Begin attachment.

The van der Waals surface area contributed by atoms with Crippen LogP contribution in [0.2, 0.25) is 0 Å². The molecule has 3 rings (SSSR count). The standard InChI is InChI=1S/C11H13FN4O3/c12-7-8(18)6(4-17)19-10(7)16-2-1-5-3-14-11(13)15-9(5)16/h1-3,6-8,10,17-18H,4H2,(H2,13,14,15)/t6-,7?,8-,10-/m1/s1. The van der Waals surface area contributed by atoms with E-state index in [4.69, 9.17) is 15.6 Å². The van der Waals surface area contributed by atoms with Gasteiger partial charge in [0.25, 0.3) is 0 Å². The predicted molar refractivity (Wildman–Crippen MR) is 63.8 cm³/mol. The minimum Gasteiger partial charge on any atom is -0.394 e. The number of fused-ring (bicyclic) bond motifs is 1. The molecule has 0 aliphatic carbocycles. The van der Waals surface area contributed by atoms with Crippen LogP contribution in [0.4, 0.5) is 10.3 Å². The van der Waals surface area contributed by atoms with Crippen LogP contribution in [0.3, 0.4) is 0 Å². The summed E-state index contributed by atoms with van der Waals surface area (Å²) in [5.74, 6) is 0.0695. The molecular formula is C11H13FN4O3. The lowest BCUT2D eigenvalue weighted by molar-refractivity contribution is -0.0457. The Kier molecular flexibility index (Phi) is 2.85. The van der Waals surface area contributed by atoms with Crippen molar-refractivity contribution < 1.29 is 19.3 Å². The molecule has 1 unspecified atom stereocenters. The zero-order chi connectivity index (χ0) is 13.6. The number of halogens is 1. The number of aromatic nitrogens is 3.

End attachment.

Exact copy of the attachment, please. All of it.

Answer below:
The van der Waals surface area contributed by atoms with Crippen LogP contribution in [0.2, 0.25) is 0 Å². The molecule has 3 rings (SSSR count). The standard InChI is InChI=1S/C11H13FN4O3/c12-7-8(18)6(4-17)19-10(7)16-2-1-5-3-14-11(13)15-9(5)16/h1-3,6-8,10,17-18H,4H2,(H2,13,14,15)/t6-,7?,8-,10-/m1/s1. The van der Waals surface area contributed by atoms with E-state index in [4.69, 9.17) is 15.6 Å². The van der Waals surface area contributed by atoms with Gasteiger partial charge in [0.25, 0.3) is 0 Å². The predicted molar refractivity (Wildman–Crippen MR) is 63.8 cm³/mol. The minimum Gasteiger partial charge on any atom is -0.394 e. The number of fused-ring (bicyclic) bond motifs is 1. The molecule has 0 aliphatic carbocycles. The van der Waals surface area contributed by atoms with Crippen LogP contribution in [0.4, 0.5) is 10.3 Å². The van der Waals surface area contributed by atoms with Crippen LogP contribution in [0.3, 0.4) is 0 Å². The summed E-state index contributed by atoms with van der Waals surface area (Å²) in [5.74, 6) is 0.0695. The molecular formula is C11H13FN4O3. The lowest BCUT2D eigenvalue weighted by molar-refractivity contribution is -0.0457. The Kier molecular flexibility index (Phi) is 2.85. The van der Waals surface area contributed by atoms with Crippen molar-refractivity contribution < 1.29 is 19.3 Å². The molecule has 1 unspecified atom stereocenters. The zero-order chi connectivity index (χ0) is 13.6. The number of halogens is 1. The number of aromatic nitrogens is 3.